top of page

Real Estate Sales Contract. What is considered a Chattel?

Updated: Jun 1, 2023

Reviewing your Sales Contract before making an offer for the property is a must. You may, or may not have come across this term "Chattel". What is a Chattel?

It is important to understand what a chattel is, as this section lists what is included in the sales contract.


Sales Contract Chattels. What is a Chattel?

What is a Chattel in the Sales Contract?

According to definition, a Chattel is an object that is capable of being owned as personal property and is distinguished from real property (the house, the building and the land). There used to be a time where chattels are listed in the contract. Yes, someone went through the property and list every item you are getting together with the purchase. However, it seems that this is no longer in practice.


What does a Chattel in the Sales Contract refers to?

It refers to anything that is attached to the house, and this usually means anything that is unmovable without modifying or damaging the house.


What is considered a Chattel in real estate?

Generally speaking the fixtures you during an open for inspection is included in the sales contract. The chattels you see at open for inspections should be present during settlement. Typical chattels included in the purchase of the house includes:

  • light fixtures

  • ceiling fan / wall fan

  • kitchen

  • stove top and/or oven if they are built into the kitchen cabinet.

  • curtains / blinds

  • heating and cooling systems

  • etc


What is a quick way to determine is anything is part of a Chattel?

Our Principal Buyers Advocates, Rayson has this quick trick to determine if anything forms part of a chattel: Picture this,

If you were to flip the house upside down. Anything that falls, is NOT considered a chattel.

Are there any exceptions or gray areas?

As with anything, there there definitely are gray areas. Typical gray areas include

  • dishwasher,

  • oven,

  • sound and entertainment system

  • home theatre systems

  • TV sets

They are considered gray areas depending on how they are installed or not installed. Generally, if they are built into a cavity (typically a wall or built in cabinet), and cannot be removed without damaging the cavity, cabinet, walls, etc, they are considered a fixture, and should be included in the sale, by default. However, if they can be removed easily without damaging anything they would not be typically considered a chattel and thus, would be excluded in the sale.


What happens when a Chattel is missing at handover?

When a chattel is missing or if you think it could be missing at handover or during final inspection, get in touch with your legal representative or conveyancer as soon as possible. As the contract has been signed and accepted by both parties, the legal team needs to be involved to resolve any discrepancies. The rule of thumb is, the earlier this is discovered, the higher the chance of this being clarified / resolved amicably without affecting the settlement dates. Possible solutions to missing chattels could be:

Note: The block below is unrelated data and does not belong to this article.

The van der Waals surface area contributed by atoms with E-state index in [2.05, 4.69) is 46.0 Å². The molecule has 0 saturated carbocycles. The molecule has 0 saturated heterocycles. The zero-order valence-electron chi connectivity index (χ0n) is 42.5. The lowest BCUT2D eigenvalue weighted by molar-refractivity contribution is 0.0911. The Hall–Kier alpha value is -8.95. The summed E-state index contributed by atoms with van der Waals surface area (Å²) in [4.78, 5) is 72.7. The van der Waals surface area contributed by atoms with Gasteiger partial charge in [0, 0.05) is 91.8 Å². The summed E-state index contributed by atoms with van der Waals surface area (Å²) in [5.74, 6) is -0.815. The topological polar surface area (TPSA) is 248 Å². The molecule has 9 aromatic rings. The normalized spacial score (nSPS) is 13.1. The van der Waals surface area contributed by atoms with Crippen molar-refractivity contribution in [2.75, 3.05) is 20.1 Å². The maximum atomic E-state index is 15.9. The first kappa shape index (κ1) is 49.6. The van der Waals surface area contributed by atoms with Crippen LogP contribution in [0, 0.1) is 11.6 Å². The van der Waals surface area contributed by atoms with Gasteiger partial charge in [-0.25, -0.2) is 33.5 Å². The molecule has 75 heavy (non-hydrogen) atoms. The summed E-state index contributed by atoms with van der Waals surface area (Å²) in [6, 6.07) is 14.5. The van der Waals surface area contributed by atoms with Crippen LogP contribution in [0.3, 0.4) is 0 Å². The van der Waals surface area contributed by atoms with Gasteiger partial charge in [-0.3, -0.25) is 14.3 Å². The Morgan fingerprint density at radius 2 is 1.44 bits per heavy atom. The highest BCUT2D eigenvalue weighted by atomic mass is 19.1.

1. insist on the vendor replacing the missing chattel

  2. reducing the final settlement by an amount equivalent to the replacement cost of the missing chattel

  3. anything mutually agreed

  4. do nothing

What happens when a Chattel appears to be different or is in a different condition at handover?

When a chattel appears is different or damaged at handover or during final inspection, get in touch with your legal representative or conveyancer as soon as possible. As above, as the contract has been signed and accepted by both parties, the legal team needs to be involved to resolve any discrepancies. What you need to ascertain is whether the discrepancies is indeed real and can be proven to be different. We had seen items being swapped for the same items of a lower value, or items being damaged/broken. For example, the black $10,000 Bosch dishwasher might be replaced with a cheap homebrand from your neighbourhood supermarket. Most of the time, it could simply be a case of the original item might have malfunctioned, especially if the property is still being used, while awaiting an extended settlement. Some vendors would do the right thing by keeping the buyer informed that an item has malfunctioned and it will be replaced. Some better vendors might even discuss with the new owners what the replacement would look like.

If you can prove the item is a chattel and that they are different at handover, you have a case. Possible solutions to missing chattels could be:

  1. insist on the vendor resolving the discrepancy with what it should be

  2. reducing the final settlement by an amount equivalent to the replacement cost of the discrepancy

  3. anything mutually agreed

  4. do nothing

What happens if you are unsure what is part of the Chattel?

If you are unsure, clarify with the sales agent / seller. The sales agent and vendor probably did not thought of that as well, and they would have to clarify to ensure both seller and buyer are on the same page.


As part of ou complete one-stop home and investment property buying service, we will check and ensure chattels are checked and any gray areas clarified, on behalf of our clients.


Recent Posts

See All

Comments

Rated 0 out of 5 stars.
No ratings yet

Add a rating
bottom of page